As is usual in cases like this, the only ones for whom I have any sympathy are the innocents…the families and especially the children. As for her, as a soldier, she should been able to figure this out: “Live by the dick, die by the dick.”

    Besides, if I’m interpreting her recent activities correctly, it appears she may have a budding career in the PC & Grievance Establishment.

    Liked by 1 person

    1. Yep! That’s what I’m thinking!


  9. she doesn’t like mistress? how about doxy? I think she fits the definition of doxy quite well

    Liked by 1 person

    1. A whole lot of words fit. I’m fairly sure she won’t like any of them.

      Liked by 1 person

      1. true. Trollop also comes to mind


      2. Ghost Rider 6

        Someone who exchanges sexual favorites for something of value…what’s the word I’m looking for?

        Liked by 2 people

        1. One might ask a certain journalist named Nina Burleigh that same question.


  10. Hey Nicki, this may be off topic and you may not remember the conversation, but i just wanted to say that thanks to your advice, and if everything goes well, i’ll be enlisting with the USMC in the future. Ultimately what you said convinced me to do it. This is the country i love and it’s treated me well, i thought i’d do what i can for my country and fellow countrymen. Besides i have family that was in the Military(predominantly Navy), so i think i would be fine. So thanks for the advice.

    PS:What was your job in the Army?

    Liked by 1 person

    1. Henry, good luck to you. Any idea what field you want to try to get into?

      Liked by 1 person

      1. I just thought of the graduating scene from Full Metal Jacket where R. Lee Ermey reads “Private Joker, Journalist…”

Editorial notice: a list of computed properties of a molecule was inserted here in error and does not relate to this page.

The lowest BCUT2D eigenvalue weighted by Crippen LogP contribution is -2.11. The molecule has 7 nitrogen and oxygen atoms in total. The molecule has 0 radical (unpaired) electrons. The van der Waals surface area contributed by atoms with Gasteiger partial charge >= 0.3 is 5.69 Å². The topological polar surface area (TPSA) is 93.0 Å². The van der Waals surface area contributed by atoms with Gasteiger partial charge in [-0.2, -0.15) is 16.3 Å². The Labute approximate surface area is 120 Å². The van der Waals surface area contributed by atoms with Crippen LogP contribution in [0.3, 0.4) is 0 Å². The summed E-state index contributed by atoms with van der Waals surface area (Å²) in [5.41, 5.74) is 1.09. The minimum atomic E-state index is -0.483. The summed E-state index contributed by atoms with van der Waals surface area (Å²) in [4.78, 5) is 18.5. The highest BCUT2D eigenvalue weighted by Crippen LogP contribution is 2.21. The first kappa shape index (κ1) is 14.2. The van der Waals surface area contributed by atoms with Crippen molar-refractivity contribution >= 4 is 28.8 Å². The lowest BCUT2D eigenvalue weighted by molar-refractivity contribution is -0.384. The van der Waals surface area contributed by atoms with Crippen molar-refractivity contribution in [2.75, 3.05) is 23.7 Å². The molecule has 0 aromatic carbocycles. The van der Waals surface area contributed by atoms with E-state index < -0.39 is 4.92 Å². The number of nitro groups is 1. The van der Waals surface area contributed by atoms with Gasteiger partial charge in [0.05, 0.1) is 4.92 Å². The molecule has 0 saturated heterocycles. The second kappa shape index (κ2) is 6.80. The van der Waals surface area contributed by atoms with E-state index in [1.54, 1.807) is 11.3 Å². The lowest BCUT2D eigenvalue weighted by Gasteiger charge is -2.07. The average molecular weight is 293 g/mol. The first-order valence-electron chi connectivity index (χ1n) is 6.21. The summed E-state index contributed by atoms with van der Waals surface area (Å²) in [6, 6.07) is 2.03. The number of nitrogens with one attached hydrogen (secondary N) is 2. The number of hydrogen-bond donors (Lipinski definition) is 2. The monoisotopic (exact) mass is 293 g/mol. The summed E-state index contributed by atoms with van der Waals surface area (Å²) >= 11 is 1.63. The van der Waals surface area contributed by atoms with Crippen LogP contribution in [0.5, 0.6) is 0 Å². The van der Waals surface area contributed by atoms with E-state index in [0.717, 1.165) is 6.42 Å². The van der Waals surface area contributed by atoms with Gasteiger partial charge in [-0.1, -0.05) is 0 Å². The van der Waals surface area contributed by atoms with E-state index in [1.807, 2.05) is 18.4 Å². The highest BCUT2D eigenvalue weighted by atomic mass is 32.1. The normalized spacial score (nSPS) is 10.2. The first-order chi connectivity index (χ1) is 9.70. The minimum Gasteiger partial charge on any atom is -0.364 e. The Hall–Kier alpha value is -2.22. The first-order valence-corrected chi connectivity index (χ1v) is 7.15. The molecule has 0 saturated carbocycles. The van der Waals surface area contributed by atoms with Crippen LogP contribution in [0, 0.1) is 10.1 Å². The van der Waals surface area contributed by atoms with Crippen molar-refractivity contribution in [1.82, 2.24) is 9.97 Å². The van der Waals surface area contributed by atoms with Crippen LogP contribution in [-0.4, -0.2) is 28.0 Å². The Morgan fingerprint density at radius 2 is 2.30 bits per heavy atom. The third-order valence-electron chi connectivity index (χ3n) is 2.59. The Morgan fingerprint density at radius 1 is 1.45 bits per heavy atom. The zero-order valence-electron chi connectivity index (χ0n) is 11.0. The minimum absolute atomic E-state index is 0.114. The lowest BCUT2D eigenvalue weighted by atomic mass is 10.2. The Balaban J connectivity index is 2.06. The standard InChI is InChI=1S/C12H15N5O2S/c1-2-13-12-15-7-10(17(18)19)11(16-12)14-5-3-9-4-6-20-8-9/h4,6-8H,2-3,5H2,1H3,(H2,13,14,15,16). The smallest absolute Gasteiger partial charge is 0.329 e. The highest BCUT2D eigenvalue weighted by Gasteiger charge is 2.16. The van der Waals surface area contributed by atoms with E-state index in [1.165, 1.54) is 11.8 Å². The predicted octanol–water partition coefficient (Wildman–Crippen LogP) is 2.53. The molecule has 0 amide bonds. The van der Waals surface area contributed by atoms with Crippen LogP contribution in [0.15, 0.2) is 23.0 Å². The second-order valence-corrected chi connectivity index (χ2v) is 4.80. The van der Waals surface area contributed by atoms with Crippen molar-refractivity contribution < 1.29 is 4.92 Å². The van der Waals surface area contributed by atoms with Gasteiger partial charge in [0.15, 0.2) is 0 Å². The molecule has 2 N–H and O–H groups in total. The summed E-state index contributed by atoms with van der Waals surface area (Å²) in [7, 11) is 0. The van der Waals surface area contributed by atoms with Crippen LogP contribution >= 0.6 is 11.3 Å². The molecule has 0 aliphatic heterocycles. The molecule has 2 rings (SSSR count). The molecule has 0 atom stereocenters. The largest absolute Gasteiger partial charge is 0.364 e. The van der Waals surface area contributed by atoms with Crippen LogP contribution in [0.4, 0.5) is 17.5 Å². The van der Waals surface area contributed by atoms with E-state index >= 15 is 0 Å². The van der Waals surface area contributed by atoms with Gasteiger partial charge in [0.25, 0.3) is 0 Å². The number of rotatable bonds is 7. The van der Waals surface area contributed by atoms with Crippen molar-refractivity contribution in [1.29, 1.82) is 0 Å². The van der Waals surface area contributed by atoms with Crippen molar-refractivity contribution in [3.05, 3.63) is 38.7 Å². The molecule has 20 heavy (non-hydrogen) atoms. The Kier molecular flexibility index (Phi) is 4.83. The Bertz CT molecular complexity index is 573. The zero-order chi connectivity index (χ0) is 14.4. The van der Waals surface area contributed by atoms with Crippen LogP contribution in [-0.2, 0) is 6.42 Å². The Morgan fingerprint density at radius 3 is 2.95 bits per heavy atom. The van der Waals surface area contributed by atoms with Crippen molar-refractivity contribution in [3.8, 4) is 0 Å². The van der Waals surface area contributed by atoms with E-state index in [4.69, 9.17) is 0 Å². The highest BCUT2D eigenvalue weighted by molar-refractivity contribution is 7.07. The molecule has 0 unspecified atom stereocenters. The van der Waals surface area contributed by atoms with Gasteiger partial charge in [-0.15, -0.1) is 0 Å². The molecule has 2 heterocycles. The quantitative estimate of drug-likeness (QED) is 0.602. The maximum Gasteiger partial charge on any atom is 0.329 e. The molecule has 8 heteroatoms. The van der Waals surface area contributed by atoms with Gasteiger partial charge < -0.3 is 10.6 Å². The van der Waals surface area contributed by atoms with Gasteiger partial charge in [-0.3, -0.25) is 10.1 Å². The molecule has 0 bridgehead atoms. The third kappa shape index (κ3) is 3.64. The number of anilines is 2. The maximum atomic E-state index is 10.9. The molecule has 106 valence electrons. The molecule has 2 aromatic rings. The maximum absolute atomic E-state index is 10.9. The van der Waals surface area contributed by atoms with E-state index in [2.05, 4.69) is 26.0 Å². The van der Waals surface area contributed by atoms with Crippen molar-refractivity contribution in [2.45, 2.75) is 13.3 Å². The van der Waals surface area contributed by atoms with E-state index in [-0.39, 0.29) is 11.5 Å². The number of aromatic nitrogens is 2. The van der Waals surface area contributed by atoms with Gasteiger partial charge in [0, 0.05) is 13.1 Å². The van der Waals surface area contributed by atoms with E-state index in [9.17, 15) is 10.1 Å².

Liked by 1 person

      2. Utilities, i thought i should try for a field were i could find work in after i get out. As much fun as it would be to be work with tanks or high explosives i’m trying to think practically.
        I also have two Uncles who were in the Navy, one worked construction and the other one worked as an electrician and they both have jobs in those fields, so it seems like a logical thing to do.

        Liked by 2 people

        1. Smart. My son enlisted as a wheeled vehicle mechanic in the Reserves. It will DEFINITELY come in handy. My daughter is a crypto linguist in the Marine Corps. Also a useful field after you get out. I hope you will post your mailing address here when you get to Parris Island (you’re going there, and not California, right?), so we can send care packages! Folks around here do stuff like that. 🙂


        2. Well said.

          Liked by 1 person

        3. I was a Reservist that was a 1345 (Engineer Equipment Operator). Worked a lot with the Utilities types and they were good folks.

          Liked by 1 person

        4. I’m east of the Mississippi so yeah i’ll be going to Parris Island. Also i appreciate the care package, though when you say mailing address do you mean at Parris Island or home address?


        5. No, I mean your Parris Island basic training address. We sent lots of protein bars and books to my kid when she was there. 🙂


        6. Overall my rationale when it comes to jobs is get the job that the majority of my generation won’t do so there’s little competition.

          Liked by 1 person

        7. VERY smart! Keep it up. We need more like you in the human race!


    2. Henry, I do remember the conversation, and I’m so honored to have factored, even in small part, in your decision! Congratulations, and kick some ass, as I know you will!

      My MOS was 46R – broadcast journalist. I then added 46Q, which is print journalism and public affairs. When I enlisted in the Guard after a break in service, I enlisted as an intelligence analyst.

      What do you hope to do for a job?


      1. For the job it would be something in utilities, i wrote more about that in a reply to someone else so you should be able to see it.

        As for what you said, you’re right. Days like these the Military is needed more than ever. So i thought i’d do what i can for my country, instead of asking what it can do for me.

        PS: If i’m stationed in Virginia i owe you a drink.


        1. And the military needs people like you. The drink will be on me. Thank you for the decision that you’ve made! I don’t mind admitting I’m a bit proud.